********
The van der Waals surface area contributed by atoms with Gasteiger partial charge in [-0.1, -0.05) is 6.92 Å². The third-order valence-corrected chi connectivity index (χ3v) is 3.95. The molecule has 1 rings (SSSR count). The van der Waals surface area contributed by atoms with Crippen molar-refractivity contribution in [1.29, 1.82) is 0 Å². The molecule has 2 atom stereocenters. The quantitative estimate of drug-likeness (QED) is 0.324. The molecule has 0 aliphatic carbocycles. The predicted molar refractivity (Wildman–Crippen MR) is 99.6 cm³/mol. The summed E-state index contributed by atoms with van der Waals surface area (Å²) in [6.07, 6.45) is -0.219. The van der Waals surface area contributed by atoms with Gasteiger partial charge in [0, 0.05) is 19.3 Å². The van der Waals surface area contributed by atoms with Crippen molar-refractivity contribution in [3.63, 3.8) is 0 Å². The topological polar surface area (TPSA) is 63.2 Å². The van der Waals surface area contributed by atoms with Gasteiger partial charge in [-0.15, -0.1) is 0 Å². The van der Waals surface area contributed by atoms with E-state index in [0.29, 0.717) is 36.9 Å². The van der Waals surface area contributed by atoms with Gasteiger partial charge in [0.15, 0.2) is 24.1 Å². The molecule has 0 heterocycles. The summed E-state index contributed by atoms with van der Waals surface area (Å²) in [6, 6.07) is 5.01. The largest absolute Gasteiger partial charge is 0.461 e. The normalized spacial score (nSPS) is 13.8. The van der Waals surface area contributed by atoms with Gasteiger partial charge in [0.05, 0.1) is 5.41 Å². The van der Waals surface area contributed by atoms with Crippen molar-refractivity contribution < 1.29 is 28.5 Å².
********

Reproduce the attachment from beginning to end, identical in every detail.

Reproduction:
The van der Waals surface area contributed by atoms with Gasteiger partial charge in [-0.1, -0.05) is 6.92 Å². The third-order valence-corrected chi connectivity index (χ3v) is 3.95. The molecule has 1 rings (SSSR count). The van der Waals surface area contributed by atoms with Crippen molar-refractivity contribution in [1.29, 1.82) is 0 Å². The molecule has 2 atom stereocenters. The quantitative estimate of drug-likeness (QED) is 0.324. The molecule has 0 aliphatic carbocycles. The predicted molar refractivity (Wildman–Crippen MR) is 99.6 cm³/mol. The summed E-state index contributed by atoms with van der Waals surface area (Å²) in [6.07, 6.45) is -0.219. The van der Waals surface area contributed by atoms with Gasteiger partial charge in [0, 0.05) is 19.3 Å². The van der Waals surface area contributed by atoms with Crippen molar-refractivity contribution in [3.63, 3.8) is 0 Å². The topological polar surface area (TPSA) is 63.2 Å². The van der Waals surface area contributed by atoms with Gasteiger partial charge in [-0.15, -0.1) is 0 Å². The van der Waals surface area contributed by atoms with E-state index in [0.29, 0.717) is 36.9 Å². The van der Waals surface area contributed by atoms with Gasteiger partial charge in [0.15, 0.2) is 24.1 Å². The molecule has 0 heterocycles. The summed E-state index contributed by atoms with van der Waals surface area (Å²) in [6, 6.07) is 5.01. The largest absolute Gasteiger partial charge is 0.461 e. The normalized spacial score (nSPS) is 13.8. The van der Waals surface area contributed by atoms with Gasteiger partial charge in [0.05, 0.1) is 5.41 Å². The van der Waals surface area contributed by atoms with Crippen molar-refractivity contribution < 1.29 is 28.5 Å².